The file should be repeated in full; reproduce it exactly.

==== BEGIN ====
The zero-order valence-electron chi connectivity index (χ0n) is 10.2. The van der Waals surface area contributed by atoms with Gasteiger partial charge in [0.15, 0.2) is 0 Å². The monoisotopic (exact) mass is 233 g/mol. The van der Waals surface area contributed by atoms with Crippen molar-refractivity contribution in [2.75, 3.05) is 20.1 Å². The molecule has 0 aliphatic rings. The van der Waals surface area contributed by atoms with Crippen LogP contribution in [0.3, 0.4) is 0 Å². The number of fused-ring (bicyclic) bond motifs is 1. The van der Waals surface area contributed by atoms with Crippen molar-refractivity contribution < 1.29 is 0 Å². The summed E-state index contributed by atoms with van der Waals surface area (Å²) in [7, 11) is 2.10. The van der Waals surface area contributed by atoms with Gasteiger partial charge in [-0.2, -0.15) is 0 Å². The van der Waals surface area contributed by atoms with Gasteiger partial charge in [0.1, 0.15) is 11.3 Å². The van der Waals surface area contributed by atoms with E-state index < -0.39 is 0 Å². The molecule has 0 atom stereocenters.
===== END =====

The zero-order valence-electron chi connectivity index (χ0n) is 10.2. The van der Waals surface area contributed by atoms with Gasteiger partial charge in [0.15, 0.2) is 0 Å². The monoisotopic (exact) mass is 233 g/mol. The van der Waals surface area contributed by atoms with Crippen molar-refractivity contribution in [2.75, 3.05) is 20.1 Å². The molecule has 0 aliphatic rings. The van der Waals surface area contributed by atoms with Crippen LogP contribution in [0.3, 0.4) is 0 Å². The number of fused-ring (bicyclic) bond motifs is 1. The van der Waals surface area contributed by atoms with Crippen molar-refractivity contribution < 1.29 is 0 Å². The summed E-state index contributed by atoms with van der Waals surface area (Å²) in [7, 11) is 2.10. The van der Waals surface area contributed by atoms with Gasteiger partial charge in [-0.2, -0.15) is 0 Å². The van der Waals surface area contributed by atoms with Gasteiger partial charge in [0.1, 0.15) is 11.3 Å². The van der Waals surface area contributed by atoms with E-state index < -0.39 is 0 Å². The molecule has 0 atom stereocenters.